PUC accepts Boulder’s municipalization application, starting clock on decision

BOULDER — The Colorado Public Utilities Commission on Thursday afternoon mailed out a written decision deeming complete the city of Boulder’s amended application to create a municipal electric utility.

The PUC had informally deemed the application complete at its Nov. 9 meeting. But the written filing officially starts the clock ticking on the timeframe by which the PUC is required by law to render a decision whether to approve or deny Boulder’s application.

The Thursday filing is largely procedural, but “obviously it’s good news because that means the commission is ready to consider the merits of our application,” city of Boulder spokeswoman Sarah Huntley said Friday.

Boulder has been working for years on splitting off from Xcel Energy as the city’s electricity provider and creating its own utility. The city plans to acquire the Xcel assets necessary for running that utility through the power of eminent domain. But before the city can file for a condemnation proceeding in Boulder County District Court that would determine the price Boulder must pay Xcel, the city first must gain approval of its separation plan from the PUC to ensure safety and reliability of service amid the split.

The city first filed its PUC application in July of last year, but the PUC struck down a portion of that proposal and also noted that the city’s technical and engineering analysis was insufficient for the commissioners to rule on the application. The city was, however, given the opportunity to return with a revised application rather than starting the whole process over.

The city filed its revised application in September of this year with more detailed plans about how Boulder intends to separate its system from Xcel’s.

The PUC essentially now has 210 days from Thursday to rule on the application. But the PUC can extend that time window to as many as 300 days so long as the city is granted a hearing to make a case why no such extension should be granted.

The 210-day window expires June 15, 2017. City of Boulder officials in recent weeks had made a request to the PUC offering to waive the city’s right to an extension hearing as long as the PUC promised a ruling by Aug. 7. The PUC, as part of its acceptance of the Boulder supplemental application, has denied that request. In doing so, the PUC said it acknowledges Boulder’s preferred deadline of Aug. 7, 2017, but that if Boulder chooses to waive its right to a hearing about a timeline extension, the PUC makes no promises about a hard decision date.

Boulder’s currently proposed procedural schedule for its case does not allow time for a decision within the 210-day timeframe, the commissioners wrote. That leaves the city two options with regard to timing. Boulder can either waive the right to a timeline-extension hearing and hope for the best as far as a decision by Aug. 7, or the city could work with Xcel and other parties to the case to file a revised proposed procedural schedule no later than Dec. 6 that would allow the PUC time to render a decision within the 210-day window.

The Aug. 7 deadline is important to the city as it relates to its condemnation proceeding, which is expected to last well into 2018. The city’s municipalization efforts so far have been funded primarily by a voter-approved utility occupation tax. That tax expires at the end of 2017. If the city wants to ask voters for an extension of the tax to help fund the condemnation proceedings into 2018, it would have to place an issue on the ballot by the end of August. If the PUC denies Boulder’s separation application, the issue likely becomes a moot point because the city couldn’t file for condemnation anyway. But if the PUC were to approve Boulder’s application and do so past Aug. 7, there’s no guarantee that the city could get a measure placed on the ballot in time for the November election.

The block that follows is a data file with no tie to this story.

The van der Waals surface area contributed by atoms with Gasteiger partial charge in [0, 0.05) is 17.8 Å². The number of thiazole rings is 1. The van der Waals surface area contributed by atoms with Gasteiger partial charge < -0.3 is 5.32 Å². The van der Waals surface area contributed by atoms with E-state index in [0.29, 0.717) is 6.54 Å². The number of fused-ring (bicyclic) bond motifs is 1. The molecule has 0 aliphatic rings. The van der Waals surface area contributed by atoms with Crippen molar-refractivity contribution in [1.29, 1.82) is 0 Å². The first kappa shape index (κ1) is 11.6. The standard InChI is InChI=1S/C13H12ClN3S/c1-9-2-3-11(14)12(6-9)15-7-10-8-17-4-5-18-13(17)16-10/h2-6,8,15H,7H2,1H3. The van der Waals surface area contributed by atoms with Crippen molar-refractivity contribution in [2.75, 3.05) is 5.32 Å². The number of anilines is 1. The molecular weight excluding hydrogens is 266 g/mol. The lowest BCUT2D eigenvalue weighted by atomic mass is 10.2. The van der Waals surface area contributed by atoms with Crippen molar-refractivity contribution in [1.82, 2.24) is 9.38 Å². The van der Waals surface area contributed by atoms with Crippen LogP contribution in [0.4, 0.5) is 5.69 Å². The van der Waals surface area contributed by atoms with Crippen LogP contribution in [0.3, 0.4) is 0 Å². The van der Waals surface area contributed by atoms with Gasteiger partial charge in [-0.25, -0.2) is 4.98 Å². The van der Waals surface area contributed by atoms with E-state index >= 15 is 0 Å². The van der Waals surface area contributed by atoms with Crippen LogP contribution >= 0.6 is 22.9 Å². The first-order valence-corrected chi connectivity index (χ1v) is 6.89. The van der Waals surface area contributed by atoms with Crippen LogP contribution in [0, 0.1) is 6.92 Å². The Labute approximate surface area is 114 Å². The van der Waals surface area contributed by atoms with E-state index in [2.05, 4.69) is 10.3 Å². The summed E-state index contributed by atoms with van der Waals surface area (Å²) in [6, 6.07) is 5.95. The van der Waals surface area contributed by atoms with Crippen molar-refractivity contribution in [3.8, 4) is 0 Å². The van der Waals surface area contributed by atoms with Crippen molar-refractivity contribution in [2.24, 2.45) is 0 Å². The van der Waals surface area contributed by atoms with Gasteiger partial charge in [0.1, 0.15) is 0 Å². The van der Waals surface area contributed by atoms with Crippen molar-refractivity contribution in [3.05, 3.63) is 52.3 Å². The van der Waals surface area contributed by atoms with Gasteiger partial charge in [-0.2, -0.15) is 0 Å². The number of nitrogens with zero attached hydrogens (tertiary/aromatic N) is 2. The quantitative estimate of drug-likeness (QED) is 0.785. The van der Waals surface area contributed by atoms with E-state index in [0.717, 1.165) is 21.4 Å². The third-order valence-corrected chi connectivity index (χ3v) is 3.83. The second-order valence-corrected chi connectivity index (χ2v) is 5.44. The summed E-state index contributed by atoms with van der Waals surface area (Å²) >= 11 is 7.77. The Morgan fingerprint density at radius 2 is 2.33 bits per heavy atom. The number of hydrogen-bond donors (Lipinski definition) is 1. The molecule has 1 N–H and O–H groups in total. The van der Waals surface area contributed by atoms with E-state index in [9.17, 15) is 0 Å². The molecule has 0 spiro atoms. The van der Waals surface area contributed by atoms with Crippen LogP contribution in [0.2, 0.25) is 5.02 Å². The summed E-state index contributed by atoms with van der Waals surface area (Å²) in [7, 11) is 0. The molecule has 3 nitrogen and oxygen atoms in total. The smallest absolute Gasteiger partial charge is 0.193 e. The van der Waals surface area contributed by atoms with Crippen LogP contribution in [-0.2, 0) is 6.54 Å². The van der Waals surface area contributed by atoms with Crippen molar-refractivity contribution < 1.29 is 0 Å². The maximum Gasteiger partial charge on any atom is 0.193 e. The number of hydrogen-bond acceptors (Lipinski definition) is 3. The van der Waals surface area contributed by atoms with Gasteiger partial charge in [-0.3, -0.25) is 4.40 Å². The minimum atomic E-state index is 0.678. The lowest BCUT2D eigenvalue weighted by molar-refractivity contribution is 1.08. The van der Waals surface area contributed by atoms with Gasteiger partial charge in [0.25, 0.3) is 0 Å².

In addition to utility occupation tax extension measures, there could be ballot measures related to a possible settlement with Xcel or some yet-to-be determined citizen-initiated ballot measures related to the city’s municipalization efforts.

“We want to make sure we’re in a position to give voters as much information as we possibly can,” Huntley said of the timeline for a PUC decision.

Huntley noted that the city wouldn’t necessarily need an extension of the utility occupation tax to fund condemnation proceedings that spill over into 2018. She said city staff will assess over the next several months what alternative funding mechanisms might be available to support those efforts and whether such a UOT-extension ballot measure is necessary.

“That’s one of the things we’re analyzing,” she said.

The city, of course, is also still in negotiations with Xcel on a settlement that would see Boulder drop its municipalization plans and keep Xcel as the electricity provider for the city’s residents and businesses. Boulder’s motives in creating a municipal utility have been to supply the city with electricity sourced from a greater mix of renewable energy faster and less expensively than it contends Xcel can do. But Xcel officials have argued all along that the city could better achieve its renewable-energy goals by sticking with the company.

“I would characterize the negotiations as ongoing, with good intentions by both sides,” Huntley said.

As part of the PUC’s written decision Thursday, the governing body also required that the city of Boulder mail notice to potential customers of a city-run utility by Dec. 9 that the PUC is now evaluating the city’s amended application. Parties wishing to intervene in the case have until Dec. 30 to do so with the PUC.


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